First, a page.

Cold Comfort Farm - Stella Gibbons,Lynne Truss,Roz Chast
The first two-thirds of it are much funnier than the last third. Everything gets wrapped up incredibly neatly, which I suppose is the whole point, but it means there isn't a breath of air in the last pages, and you almost yearn for something to upset Flora's plans at the last minute. That said it's quite witty and clever throughout, and Stella Gibbons' sentence construction is a thing to behold: she kind of combines mid-twentieth century Muriel Spark-ish tartness with the flawless, rolling rhythm of the Victorian sentence (or something like that). I can't believe this was her first novel; it's so poised.
 
I did wonder why the novel is set 'in the near future' and why there's all the emphasis on flying and other kinds of technologies. Just to point up the primitiveness of Cold Comfort Farm?
 
I also wondered why all the emphasis on Mr. Mybug. I found his first conversation with Flora about Bramwell Bronte and his gin-swilling sisters the funniest part of the book, but it did strike me that you could remove his character completely from the book and not really make any fundamental difference to how it is constructed (apart from needing to find another husband for Rennet). I wondered was Gibbons making a certain point of contrasting the sanity and civilised values of the female author (i.e. Austen as a model for Flora to attempt to copy) with the irrationality and egotism and sex-obsessiveness of her male counterpart (Lawrence perhaps?). That's probably way over the top, but it did seem like Gibbons might have had a satirical axe to grind or perhaps somebody specific in mind in the Mybug scenes.
 
 
If you're into Mundane Literature of the Victorian kind, read on
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review 2017-09-22 04:20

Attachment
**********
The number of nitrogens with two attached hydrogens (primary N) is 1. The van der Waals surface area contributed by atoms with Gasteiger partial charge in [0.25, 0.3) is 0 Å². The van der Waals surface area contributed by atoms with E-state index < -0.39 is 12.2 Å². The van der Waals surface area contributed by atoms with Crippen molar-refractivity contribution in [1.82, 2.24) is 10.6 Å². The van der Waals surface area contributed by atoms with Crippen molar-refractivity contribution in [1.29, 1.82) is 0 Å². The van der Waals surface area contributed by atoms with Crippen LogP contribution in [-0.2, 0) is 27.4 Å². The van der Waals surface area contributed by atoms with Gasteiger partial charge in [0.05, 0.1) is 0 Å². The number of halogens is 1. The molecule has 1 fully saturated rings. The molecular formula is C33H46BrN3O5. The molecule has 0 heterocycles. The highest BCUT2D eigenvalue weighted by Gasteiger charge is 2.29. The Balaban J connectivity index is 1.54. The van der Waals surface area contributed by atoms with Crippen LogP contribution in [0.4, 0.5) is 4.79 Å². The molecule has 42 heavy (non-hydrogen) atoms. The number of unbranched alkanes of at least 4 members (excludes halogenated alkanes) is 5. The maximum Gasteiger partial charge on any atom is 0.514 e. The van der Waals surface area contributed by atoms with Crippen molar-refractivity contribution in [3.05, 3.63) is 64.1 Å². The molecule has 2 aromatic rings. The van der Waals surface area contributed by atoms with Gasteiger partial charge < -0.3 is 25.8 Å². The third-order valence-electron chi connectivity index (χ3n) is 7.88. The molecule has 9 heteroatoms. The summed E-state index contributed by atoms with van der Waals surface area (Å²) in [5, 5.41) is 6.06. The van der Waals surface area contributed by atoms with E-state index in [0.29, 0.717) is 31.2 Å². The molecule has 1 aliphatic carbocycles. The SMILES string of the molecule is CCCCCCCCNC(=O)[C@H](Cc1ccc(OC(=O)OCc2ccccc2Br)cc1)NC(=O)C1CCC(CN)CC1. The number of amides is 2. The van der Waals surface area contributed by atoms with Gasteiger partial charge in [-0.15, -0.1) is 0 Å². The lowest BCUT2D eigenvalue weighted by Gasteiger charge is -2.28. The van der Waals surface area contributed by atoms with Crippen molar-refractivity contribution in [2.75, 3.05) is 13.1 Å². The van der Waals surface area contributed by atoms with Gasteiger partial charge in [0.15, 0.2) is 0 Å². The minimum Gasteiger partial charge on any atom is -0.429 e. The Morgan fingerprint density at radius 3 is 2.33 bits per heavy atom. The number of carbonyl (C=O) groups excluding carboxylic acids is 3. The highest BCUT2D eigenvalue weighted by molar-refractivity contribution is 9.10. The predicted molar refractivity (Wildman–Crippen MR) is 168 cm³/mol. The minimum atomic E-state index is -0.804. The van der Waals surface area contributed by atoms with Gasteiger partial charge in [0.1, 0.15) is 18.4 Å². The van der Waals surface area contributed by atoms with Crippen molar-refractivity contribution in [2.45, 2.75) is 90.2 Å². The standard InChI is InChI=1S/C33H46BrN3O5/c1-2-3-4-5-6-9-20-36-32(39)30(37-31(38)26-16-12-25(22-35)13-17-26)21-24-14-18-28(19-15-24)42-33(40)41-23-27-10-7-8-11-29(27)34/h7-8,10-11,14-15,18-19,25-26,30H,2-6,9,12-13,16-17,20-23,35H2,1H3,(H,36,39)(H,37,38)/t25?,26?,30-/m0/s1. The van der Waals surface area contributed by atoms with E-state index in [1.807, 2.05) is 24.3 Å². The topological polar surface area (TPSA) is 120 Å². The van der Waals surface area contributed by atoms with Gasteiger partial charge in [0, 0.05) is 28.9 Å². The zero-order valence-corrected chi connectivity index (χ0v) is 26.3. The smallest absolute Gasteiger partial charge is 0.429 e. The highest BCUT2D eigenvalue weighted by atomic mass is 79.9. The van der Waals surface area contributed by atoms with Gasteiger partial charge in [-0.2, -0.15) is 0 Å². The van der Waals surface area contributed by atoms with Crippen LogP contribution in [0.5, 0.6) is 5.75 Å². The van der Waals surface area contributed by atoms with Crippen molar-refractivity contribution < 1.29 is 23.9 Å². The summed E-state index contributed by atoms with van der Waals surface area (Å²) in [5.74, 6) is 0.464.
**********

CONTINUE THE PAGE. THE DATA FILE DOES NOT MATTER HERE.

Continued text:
Excellent theme collection
El santuario y otros cuentos - H.P. Lovecraft

Two encompassing themes to this collection: primarily, the evil of solitude, or how solitude equates with or drives one to madness; then boundaries, blurring and pushing them (of reality, knowledge, perception, life and death, even geography)

Celephaïs: Gorgeous in spite of the cold reality. From Kuranes dreams to mine... yeah, that's not disturbing at all.

From Beyond: The type of story one expects when one hears "Lovecraft". And it's freaking good.

Hypnos: *blink* Erh... OK. Like this wasn't disturbing, a final twist. I would have said it bore serious homo-erotic tones, but then... Begs for a second read. Or a tenth.

The Temple: That's what I call a bit of Karma for a stubborn nationalist.
Note: for some reason (and what I mean is lazy translation), it's titled as Santuario (sanctuary) in my Spanish copy instead of the closer Templo.

The Tree: Did not take the expected turn. And sent me on a wiki-walk that ended landing me on the seven wonders. Pretty imagery.

 

Actually, the whole collection, for all the horror elements, is powerful on beautiful and vivid imagery. The kind that plays as a magic-movie on your mind, fills you with wonder as you read and stays with you.